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Assessment of academic departments efficiency using data envelopment analysis

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DOI: 
doi:10.3926/jiem.2011.v4n2.p301-325
Abstract (2. Language): 
Purpose: In this age of knowledge economy, universities play an important role in the development of a country. As government subsidies to universities have been decreasing, more efficient use of resources becomes important for university administrators. This study evaluates the relative technical efficiencies of academic departments at the Islamic University in Gaza (IUG) during the years 2004-2006. Design/methodology/approach: This study applies Data Envelopment Analysis (DEA) to assess the relative technical efficiency of the academic departments. The inputs are operating expenses, credit hours and training resources, while the outputs are number of graduates, promotions and public service activities. The potential improvements and super efficiency are computed for inefficient and efficient departments respectively. Further, multiple linear -regression is used to develop a relationship between super efficiency and input and output variables. Findings: Results show that the average efficiency score is 68.5% and that there are 10 efficient departments out of the 30 studied. It is noted that departments in the faculty of science, engineering and information technology have to greatly reduce their laboratory expenses. The department of economics and finance was found to have the highest super efficiency score among the efficient departments. Finally, it was found that promotions have the greatest contribution to the super efficiency scores while public services activities come next. Research limitations/implications: The paper focuses only on academic departments at a single university. Further, DEA is deterministic in nature. Practical implications: The findings offer insights on the inputs and outputs that significantly contribute to efficiencies so that inefficient departments can focus on these factors. Originality/value: Prior studies have used only one type of DEA (BCC) and they did not explicitly answer the question posed by the inefficient departments "Which of the resources should be given priority so that these inefficient DMUs become efficient?". This study uses both (BCC) and (CCR) in addition to relating efficiencies to input and output variables.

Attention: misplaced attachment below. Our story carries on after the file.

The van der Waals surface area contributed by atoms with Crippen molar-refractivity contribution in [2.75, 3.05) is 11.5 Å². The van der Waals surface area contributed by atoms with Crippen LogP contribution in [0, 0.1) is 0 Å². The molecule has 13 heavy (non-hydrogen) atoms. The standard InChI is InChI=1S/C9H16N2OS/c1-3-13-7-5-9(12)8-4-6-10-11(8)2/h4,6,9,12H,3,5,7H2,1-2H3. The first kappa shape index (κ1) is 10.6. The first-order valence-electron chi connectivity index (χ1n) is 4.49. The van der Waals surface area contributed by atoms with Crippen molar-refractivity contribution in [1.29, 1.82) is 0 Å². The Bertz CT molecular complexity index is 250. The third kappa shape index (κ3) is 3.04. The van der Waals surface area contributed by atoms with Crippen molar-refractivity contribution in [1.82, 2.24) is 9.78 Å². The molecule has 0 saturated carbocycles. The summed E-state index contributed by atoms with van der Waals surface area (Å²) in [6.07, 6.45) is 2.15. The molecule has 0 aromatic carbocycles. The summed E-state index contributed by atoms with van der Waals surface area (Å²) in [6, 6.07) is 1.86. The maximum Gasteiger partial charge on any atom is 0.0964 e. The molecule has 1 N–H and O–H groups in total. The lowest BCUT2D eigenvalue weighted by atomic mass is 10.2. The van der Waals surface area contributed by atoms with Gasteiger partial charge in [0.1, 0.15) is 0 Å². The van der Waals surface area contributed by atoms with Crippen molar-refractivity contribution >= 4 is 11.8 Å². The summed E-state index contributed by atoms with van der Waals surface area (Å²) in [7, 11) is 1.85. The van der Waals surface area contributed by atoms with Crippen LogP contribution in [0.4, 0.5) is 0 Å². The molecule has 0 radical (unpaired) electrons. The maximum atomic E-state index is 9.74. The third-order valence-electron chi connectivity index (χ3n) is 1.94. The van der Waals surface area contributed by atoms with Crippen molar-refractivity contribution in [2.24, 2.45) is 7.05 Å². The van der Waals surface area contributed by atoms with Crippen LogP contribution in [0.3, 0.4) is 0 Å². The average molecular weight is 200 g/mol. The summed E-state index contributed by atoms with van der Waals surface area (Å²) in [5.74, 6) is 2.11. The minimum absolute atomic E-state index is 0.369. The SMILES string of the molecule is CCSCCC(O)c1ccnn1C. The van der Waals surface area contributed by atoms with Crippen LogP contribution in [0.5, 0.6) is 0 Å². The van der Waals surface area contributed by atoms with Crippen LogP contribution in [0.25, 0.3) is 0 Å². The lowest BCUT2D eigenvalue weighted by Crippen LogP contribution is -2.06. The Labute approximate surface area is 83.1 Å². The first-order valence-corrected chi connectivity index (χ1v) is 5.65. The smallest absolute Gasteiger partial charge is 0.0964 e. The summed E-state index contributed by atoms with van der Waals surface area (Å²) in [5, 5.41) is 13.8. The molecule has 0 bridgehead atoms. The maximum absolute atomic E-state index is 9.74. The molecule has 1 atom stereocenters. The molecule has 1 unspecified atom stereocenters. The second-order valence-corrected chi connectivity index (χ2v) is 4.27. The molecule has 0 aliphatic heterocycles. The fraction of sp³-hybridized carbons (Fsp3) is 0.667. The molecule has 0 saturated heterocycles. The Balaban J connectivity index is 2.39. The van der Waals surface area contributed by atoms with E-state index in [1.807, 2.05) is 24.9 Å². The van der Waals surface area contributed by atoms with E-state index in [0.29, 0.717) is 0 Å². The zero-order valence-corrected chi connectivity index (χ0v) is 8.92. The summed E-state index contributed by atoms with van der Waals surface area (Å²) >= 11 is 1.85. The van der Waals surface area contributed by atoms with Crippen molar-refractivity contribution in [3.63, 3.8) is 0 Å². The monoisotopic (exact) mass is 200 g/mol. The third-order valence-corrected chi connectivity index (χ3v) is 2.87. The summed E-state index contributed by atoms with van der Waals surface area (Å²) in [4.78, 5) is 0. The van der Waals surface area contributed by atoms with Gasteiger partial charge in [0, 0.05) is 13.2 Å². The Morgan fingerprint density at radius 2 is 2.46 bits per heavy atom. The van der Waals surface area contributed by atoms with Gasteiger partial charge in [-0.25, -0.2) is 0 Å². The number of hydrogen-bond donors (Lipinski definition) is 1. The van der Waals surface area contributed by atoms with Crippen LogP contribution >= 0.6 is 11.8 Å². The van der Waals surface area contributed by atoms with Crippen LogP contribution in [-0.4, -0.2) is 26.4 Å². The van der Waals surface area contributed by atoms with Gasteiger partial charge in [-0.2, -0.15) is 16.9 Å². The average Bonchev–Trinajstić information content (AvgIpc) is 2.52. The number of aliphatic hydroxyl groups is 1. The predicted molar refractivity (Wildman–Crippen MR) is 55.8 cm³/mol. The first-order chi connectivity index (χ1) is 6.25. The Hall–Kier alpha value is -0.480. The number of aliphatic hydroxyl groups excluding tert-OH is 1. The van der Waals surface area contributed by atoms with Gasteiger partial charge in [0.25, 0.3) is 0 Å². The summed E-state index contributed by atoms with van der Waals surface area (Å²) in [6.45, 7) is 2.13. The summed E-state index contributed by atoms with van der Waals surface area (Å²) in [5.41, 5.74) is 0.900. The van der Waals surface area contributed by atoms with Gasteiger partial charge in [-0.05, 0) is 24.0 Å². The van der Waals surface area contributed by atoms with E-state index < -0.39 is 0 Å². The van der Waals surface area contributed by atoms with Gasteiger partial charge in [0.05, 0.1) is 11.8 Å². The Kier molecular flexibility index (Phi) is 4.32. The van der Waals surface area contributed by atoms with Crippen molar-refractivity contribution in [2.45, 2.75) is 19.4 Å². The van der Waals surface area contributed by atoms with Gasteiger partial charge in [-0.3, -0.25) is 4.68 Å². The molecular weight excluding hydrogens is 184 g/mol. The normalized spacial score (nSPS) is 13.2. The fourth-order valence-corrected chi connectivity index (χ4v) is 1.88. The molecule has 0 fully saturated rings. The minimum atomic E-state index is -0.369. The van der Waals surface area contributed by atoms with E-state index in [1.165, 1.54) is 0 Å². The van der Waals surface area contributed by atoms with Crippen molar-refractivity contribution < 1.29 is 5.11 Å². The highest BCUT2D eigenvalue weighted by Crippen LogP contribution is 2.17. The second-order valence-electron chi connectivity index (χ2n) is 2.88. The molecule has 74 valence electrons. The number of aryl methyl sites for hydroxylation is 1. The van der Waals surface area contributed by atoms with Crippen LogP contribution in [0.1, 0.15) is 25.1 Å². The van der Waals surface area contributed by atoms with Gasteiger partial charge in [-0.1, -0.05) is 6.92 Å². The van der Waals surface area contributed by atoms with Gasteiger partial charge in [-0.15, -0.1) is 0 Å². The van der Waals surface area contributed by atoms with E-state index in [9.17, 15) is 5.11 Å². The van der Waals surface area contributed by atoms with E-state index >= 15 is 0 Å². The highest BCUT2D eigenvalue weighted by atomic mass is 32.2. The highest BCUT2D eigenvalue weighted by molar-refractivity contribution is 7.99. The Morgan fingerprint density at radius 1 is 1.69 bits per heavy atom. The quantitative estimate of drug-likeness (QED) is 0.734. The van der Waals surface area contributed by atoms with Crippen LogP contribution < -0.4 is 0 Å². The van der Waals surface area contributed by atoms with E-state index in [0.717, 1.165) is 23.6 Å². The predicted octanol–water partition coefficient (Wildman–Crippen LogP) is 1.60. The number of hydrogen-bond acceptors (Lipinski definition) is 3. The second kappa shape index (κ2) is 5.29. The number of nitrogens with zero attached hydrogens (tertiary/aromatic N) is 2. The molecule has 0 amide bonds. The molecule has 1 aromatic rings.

REFERENCES

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